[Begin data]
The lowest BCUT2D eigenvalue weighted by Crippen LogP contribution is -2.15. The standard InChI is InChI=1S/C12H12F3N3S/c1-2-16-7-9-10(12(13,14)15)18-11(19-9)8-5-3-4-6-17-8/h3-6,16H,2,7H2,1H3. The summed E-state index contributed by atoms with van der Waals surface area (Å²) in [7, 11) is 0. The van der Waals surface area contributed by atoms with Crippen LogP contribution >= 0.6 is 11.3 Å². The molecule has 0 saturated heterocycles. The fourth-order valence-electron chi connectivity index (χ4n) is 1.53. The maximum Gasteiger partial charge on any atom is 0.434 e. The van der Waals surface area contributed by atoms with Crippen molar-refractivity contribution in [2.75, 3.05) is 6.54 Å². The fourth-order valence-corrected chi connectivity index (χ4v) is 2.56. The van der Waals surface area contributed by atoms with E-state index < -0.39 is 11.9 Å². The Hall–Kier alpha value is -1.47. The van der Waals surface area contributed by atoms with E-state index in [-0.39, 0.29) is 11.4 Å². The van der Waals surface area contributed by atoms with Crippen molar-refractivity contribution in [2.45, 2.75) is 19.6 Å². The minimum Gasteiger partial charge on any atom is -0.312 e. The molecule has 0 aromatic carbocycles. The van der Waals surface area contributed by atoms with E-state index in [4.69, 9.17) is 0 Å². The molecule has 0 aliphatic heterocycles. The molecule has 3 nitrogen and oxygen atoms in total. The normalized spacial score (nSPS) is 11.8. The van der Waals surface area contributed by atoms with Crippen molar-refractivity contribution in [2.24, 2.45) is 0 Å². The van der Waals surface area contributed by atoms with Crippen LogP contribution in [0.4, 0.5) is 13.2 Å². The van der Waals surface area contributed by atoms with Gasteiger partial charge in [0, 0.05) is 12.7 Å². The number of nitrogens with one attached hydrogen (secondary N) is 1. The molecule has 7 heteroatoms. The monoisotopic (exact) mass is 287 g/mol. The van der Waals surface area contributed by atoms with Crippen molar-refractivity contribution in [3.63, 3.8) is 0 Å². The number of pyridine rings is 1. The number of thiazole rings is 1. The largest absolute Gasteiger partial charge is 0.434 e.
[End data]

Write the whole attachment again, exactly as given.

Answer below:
The lowest BCUT2D eigenvalue weighted by Crippen LogP contribution is -2.15. The standard InChI is InChI=1S/C12H12F3N3S/c1-2-16-7-9-10(12(13,14)15)18-11(19-9)8-5-3-4-6-17-8/h3-6,16H,2,7H2,1H3. The summed E-state index contributed by atoms with van der Waals surface area (Å²) in [7, 11) is 0. The van der Waals surface area contributed by atoms with Crippen LogP contribution >= 0.6 is 11.3 Å². The molecule has 0 saturated heterocycles. The fourth-order valence-electron chi connectivity index (χ4n) is 1.53. The maximum Gasteiger partial charge on any atom is 0.434 e. The van der Waals surface area contributed by atoms with Crippen molar-refractivity contribution in [2.75, 3.05) is 6.54 Å². The fourth-order valence-corrected chi connectivity index (χ4v) is 2.56. The van der Waals surface area contributed by atoms with E-state index < -0.39 is 11.9 Å². The Hall–Kier alpha value is -1.47. The van der Waals surface area contributed by atoms with E-state index in [-0.39, 0.29) is 11.4 Å². The van der Waals surface area contributed by atoms with Crippen molar-refractivity contribution in [2.45, 2.75) is 19.6 Å². The minimum Gasteiger partial charge on any atom is -0.312 e. The molecule has 0 aromatic carbocycles. The van der Waals surface area contributed by atoms with E-state index in [4.69, 9.17) is 0 Å². The molecule has 0 aliphatic heterocycles. The molecule has 3 nitrogen and oxygen atoms in total. The normalized spacial score (nSPS) is 11.8. The van der Waals surface area contributed by atoms with Crippen molar-refractivity contribution in [2.24, 2.45) is 0 Å². The van der Waals surface area contributed by atoms with Crippen LogP contribution in [0.4, 0.5) is 13.2 Å². The van der Waals surface area contributed by atoms with Gasteiger partial charge in [0, 0.05) is 12.7 Å². The number of nitrogens with one attached hydrogen (secondary N) is 1. The molecule has 7 heteroatoms. The monoisotopic (exact) mass is 287 g/mol. The van der Waals surface area contributed by atoms with Crippen molar-refractivity contribution in [3.63, 3.8) is 0 Å². The number of pyridine rings is 1. The number of thiazole rings is 1. The largest absolute Gasteiger partial charge is 0.434 e.